3. Ménière’s disease

Ménière’s disease is a disorder of the inner ear that can cause vertigo, tinnitus, hearing loss, and feeling of congestion. It typically only affects one ear.

Ménière’s disease can also increase the prevalence of migraines for some people.

Unlike most causes of hearing loss, Ménière’s disease is a less consistent impairment and seems to come in fluctuations. It often leaves no lasting symptoms between bouts and generally doesn’t have a huge effect on one’s life.

There are an estimated 615,000 people with Ménière’s disease, and more than 45,000 new cases are diagnosed each year.

There is no way proven to prevent Ménière’s disease.

4. AIED (Autoimmune Inner Ear Disease)

Autoimmune inner ear disease is an inflammatory condition of the inner ear. It’s brought on by the body’s immune system attacking cells in the inner ear, mistaking them for viruses or bacteria.

Despite its negative symptoms, AIED is very rare and occurs in less than one percent of the 28 million Americans with hearing loss.

AIED can also result in progressive hearing loss, vertigo, and tinnitus.

Prevention of AIED is still being researched. Steroid treatment can be used to manage AIED but it’s not a long term solution. Treatment and prevention is currently scarce as the disease is so rare, making it difficult to study.

5. Presbycusis

Presbycusis is probably the most common form of hearing loss. It affects more than half of all adults by age 75.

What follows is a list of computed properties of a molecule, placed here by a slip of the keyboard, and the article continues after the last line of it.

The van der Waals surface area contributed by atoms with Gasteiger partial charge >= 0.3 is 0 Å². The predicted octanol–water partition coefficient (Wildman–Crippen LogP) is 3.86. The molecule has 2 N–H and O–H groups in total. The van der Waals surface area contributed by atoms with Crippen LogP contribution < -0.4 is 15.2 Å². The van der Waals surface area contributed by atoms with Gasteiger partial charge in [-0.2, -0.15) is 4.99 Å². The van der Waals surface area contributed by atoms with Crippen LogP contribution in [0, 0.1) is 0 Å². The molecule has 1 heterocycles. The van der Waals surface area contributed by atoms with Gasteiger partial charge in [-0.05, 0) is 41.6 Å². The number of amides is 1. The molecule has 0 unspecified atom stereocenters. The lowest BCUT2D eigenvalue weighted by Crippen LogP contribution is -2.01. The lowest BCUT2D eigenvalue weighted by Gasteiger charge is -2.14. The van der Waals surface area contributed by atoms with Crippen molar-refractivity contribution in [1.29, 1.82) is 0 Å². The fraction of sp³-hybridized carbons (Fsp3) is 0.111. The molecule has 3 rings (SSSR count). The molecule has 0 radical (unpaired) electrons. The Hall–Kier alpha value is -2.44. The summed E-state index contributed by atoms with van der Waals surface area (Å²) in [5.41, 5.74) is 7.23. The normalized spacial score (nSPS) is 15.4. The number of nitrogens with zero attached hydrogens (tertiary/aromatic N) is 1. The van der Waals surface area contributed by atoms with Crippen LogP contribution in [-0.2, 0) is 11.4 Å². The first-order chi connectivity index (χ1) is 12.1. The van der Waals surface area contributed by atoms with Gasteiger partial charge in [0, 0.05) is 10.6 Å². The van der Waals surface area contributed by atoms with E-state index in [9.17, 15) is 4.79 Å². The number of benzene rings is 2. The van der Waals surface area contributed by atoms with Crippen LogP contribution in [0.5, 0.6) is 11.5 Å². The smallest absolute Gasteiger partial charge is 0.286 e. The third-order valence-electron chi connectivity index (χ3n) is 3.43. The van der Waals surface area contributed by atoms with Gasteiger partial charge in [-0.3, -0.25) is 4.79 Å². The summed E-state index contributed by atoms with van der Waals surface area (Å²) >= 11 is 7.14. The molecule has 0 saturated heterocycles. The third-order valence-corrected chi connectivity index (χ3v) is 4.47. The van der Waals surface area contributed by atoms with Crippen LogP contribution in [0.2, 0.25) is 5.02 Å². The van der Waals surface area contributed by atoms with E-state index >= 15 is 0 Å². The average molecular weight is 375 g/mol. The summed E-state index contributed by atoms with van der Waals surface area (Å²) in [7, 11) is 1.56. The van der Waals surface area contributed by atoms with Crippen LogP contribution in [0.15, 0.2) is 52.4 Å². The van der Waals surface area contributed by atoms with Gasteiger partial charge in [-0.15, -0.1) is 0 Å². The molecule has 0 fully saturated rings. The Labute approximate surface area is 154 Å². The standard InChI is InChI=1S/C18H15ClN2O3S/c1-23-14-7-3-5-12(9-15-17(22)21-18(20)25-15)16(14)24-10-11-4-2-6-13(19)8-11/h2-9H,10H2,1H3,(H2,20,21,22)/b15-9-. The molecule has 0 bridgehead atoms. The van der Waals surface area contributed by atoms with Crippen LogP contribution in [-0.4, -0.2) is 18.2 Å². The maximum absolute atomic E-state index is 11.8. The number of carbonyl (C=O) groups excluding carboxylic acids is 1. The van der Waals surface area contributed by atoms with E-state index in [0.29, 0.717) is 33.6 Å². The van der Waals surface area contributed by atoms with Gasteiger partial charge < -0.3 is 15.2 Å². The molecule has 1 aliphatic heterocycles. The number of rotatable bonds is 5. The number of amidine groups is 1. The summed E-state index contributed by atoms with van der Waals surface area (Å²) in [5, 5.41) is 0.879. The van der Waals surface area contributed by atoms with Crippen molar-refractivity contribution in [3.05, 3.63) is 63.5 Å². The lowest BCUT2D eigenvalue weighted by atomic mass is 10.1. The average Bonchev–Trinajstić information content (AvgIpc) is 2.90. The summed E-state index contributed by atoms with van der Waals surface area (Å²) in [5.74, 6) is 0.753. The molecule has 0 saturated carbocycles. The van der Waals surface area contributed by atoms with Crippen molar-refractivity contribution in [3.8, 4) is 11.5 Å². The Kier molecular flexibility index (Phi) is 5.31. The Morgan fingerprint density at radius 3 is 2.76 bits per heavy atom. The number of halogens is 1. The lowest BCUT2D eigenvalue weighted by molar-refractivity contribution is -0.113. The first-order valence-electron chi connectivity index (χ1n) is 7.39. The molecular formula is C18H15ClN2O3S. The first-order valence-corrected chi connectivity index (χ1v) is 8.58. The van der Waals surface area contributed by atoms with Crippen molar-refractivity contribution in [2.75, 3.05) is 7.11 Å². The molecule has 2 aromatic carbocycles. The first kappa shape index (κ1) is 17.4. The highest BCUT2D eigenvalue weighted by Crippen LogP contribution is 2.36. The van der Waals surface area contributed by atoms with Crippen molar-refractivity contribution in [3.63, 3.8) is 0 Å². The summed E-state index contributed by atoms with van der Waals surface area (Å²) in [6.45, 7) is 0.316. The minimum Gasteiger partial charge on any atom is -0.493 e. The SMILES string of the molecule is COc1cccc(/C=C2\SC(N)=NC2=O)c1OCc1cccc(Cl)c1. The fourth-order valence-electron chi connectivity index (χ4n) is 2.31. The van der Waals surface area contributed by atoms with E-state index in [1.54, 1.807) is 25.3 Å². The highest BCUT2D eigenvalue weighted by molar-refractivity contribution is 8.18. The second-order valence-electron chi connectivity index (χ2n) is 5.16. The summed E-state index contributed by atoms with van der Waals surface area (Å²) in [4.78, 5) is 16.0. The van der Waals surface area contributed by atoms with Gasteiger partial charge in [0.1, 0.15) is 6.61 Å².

The most common consequence is an inability to hear higher frequencies (15-16 kHz and upwards). Other symptoms can include: apparent mumbled/slurred speech, difficulty understanding conversations, tinnitus, and more.

Presbycusis is most commonly caused by disorders of the inner ear or auditory nerve, but it can also be caused by changes in the bloody supply to the ear (due to heart disease, high blood pressure, etc.)

One can take measures to prevent presbycusis by reducing the exposure to loud noises (see cause #1). Hearing aids can help for some individuals and assistive listening devices can help improve hearing ability in certain situations.

Living with hearing loss?

At Assistech we have a wide-range of products designed to help people with hearing loss to live more comfortably.


Disclaimer: This information is intended for your general knowledge only and is not a substitute for medical advice or treatment for specific medical conditions. We cannot and do not give you medical advice. You should seek prompt medical care for any specific health issues and consult your physician.


Telephones for the Deaf: A Thing of the Present

It’s undeniable that some individuals struggle in terms of communication and getting their point across. Communicating with the deaf and the hard-of-hearing, in particular, has always been somewhat of a difficult task. Sign language is not known by many who interact with the deaf, and in the case of late deafened individuals it’s a skill that is not so easily acquired. The technological advances we’re enjoying now to communicate with them were nothing but device prototypes and ideas just a few decades ago.

Currently, there are a many, many gadgets and devices readily available for the buying public to communicate with deaf and hard-of-hearing individuals. Assistech has gathered a comprehensive list of items and models with varying functions, but these gadgets to communicate with the deaf and hard-of-hearing can best be categorized into three sub-types.